Yet despite McCain's tough talk, behind the scenes his top advisers have cultivated deep ties with Russia's oligarchy--indeed, they have promoted the Kremlin's geopolitical and economic interests, as well as some of its most unsavory business figures, through greedy cynicism and geopolitical stupor. The most notable example is the tale of how McCain and his campaign manager, Rick Davis, advanced what became a key victory for the Kremlin: gaining control over the small but strategically important country of Montenegro.
According to two former senior US diplomats who served in the Balkans, Davis and his lobbying firm, Davis Manafort, received several million dollars to help run Montenegro's independence referendum campaign of 2006. The terms of the agreement were never disclosed to the public, but top Montenegrin officials told the US diplomats that Davis's work was underwritten by powerful Russian business interests connected to the Kremlin and operating in Montenegro.
Curmudgeon cat has never been one to do anything halfway, and this is no exception, but... how is it that I have to clean the entire bathroom after he throws up only once?
The good news, more or less, is that with new food [more expensive than the old food] and new medicine [more expensive than the old medicine] he's doing fine.
Thursday, September 25, 2008
Wednesday, September 24, 2008
For immediate release
Monday, September 22, 2008
From James E. “Jim” Bryan
CONGRESSIONAL CANDIDATE JIM BRYAN TO HOLD PRESS CONFERENCE IN CHIPLEY WEDNESDAY, SEPTEMBER 24, 1:00PM, IN FRONT OF THE WASHINGTON COUNTY NEWS, 1364 N. RAILROAD AVE, CHIPLEY, FL, 32428
Speaking in Chipley, in a small county at the eastern end of a District 140 miles wide, emphasizes my determination to represent every last person in District 1. I want to get my message out to the press, and will also answer questions from anyone present.
My next press conference will be in Pensacola, Wednesday October 1, place to be announced. But this won’t be the last time I speak to the press in the eastern part of Congressional District 1.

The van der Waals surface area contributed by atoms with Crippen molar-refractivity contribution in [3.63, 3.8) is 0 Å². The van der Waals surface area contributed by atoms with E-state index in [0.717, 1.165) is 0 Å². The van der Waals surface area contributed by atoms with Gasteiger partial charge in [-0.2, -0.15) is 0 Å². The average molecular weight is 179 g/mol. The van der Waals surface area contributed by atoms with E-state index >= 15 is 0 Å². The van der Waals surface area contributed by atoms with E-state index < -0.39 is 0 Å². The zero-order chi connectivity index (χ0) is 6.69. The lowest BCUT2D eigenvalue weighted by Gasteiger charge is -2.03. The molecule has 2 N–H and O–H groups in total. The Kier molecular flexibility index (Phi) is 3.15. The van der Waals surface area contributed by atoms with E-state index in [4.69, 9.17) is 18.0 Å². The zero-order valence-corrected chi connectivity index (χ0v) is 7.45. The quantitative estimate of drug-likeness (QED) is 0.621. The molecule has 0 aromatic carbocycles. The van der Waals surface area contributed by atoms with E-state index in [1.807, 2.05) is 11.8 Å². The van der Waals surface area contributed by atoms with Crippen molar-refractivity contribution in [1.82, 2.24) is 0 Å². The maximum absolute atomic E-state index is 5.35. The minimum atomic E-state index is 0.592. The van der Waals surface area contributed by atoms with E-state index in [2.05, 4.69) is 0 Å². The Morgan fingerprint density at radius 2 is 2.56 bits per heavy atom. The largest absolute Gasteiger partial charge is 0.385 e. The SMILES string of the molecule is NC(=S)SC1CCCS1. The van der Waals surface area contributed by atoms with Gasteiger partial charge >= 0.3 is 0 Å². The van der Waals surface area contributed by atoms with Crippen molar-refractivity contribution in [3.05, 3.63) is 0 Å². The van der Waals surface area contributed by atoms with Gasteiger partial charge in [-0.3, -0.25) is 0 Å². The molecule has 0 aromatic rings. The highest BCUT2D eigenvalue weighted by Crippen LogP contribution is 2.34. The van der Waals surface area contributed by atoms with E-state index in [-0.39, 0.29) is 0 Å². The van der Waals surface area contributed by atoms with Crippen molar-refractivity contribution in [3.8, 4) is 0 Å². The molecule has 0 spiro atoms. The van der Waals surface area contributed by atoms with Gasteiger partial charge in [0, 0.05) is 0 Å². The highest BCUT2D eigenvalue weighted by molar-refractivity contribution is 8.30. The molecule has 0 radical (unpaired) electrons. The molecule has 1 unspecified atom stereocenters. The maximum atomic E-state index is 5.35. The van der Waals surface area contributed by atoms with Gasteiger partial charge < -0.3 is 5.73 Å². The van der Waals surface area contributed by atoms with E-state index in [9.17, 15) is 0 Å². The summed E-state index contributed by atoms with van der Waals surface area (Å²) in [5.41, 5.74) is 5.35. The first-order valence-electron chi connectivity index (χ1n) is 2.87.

My main subject will be the economy of the Panhandle. In Congress, I will be a strong advocate for agriculture and manufacturing -- using (and protecting) our many natural resources, our robust transportation net of truck, rail, waterway and air, and not least, the vigor and work ethic of our work force.
My hero is Democratic Congressman Bob Sikes, from Crestview, who represented District 1 from 1940 to 1972. “Uncle Bob,” as he was known to the voters, brought jobs and prosperity to the Panhandle. Like him, I will spend every minute I can with the voters; because I think knowing the needs of the District 1 will make me more effective than hobnobbing around Washington.
I will also speak to the weak record of the incumbent Congressman, Jeff Miller. His main qualification, according to his web site, is that he is a conservative Republican in an area that always votes Republican. I think the welfare of America and my District are more important than party loyalty.
Being a “conservative Republican” has not made Mr. Miller effective. According to the “Power Ranking” evaluation at www.congress.org, by a company (look it up) that serves professionals in government relations and even lobbyists; Mr. Miller ranks No. 412 of the 435 members of the US House of Representatives. He also ranks No. 24 (of 25) in the Florida delegation to the House. Mr. Miller’s personal score is 5.6. To compare, 50 is a representative effective score in either House or Senate. (Very top scores for leaders are about 100,) The bottom is about zero (think William Jefferson, D-LA and Rick Renzi, R-AZ, both under indictment).
The U.S. government has been turned into an engine that accelerates the wealth upwards into the hands of a few. The Wall Street bailout, the Iraq War, military spending, tax cuts to the rich, and a for-profit health care system are all about the acceleration of wealth upwards. And now, the American people are about to pay the price of the collapse of the $513 trillion Ponzi scheme of derivatives. Yes, that’s half a quadrillion dollars. Our first trillion dollar compression bandage will hardly stem the hemorrhaging of an unsustainable Ponzi scheme built on debt "de-leverages."
Does anyone seriously think that our public and private debts of some $45 trillion will be paid? That the administration's growth of the federal debt from $5.6 trillion to $9.8 trillion while borrowing another trillion dollars from Social Security has nothing to do with this? Does anyone not see that when we spend nearly $16,000 for every family of four in our society for the military each year that we are heading over the cliff?
This is a debt crisis, not a credit crisis. Just as FDR had to save capitalism after Wall Street excesses, we have to re-invigorate our economy with real - not imaginary - growth. It does not address the never-ending war on the middle class.
The same corporate interests that profited from the closing of U.S. factories, the movement of millions of jobs out of America, the off-shoring of profits, the out-sourcing of workers, the crushing of pension funds, the knocking down of wages, the cancellation of health care benefits, the sub-prime lending are now rushing to Washington to get money to protect themselves.
The double standard is stunning: their profits are their profits, but their losses are our losses.
This bailout will not bring real jobs back to America. It will not bring back jobs that make things. It does not rebuild our schools, streets, neighborhoods, parks or bridges. The major product of this financial economy is now debt. Industrial capitalism has been destroyed.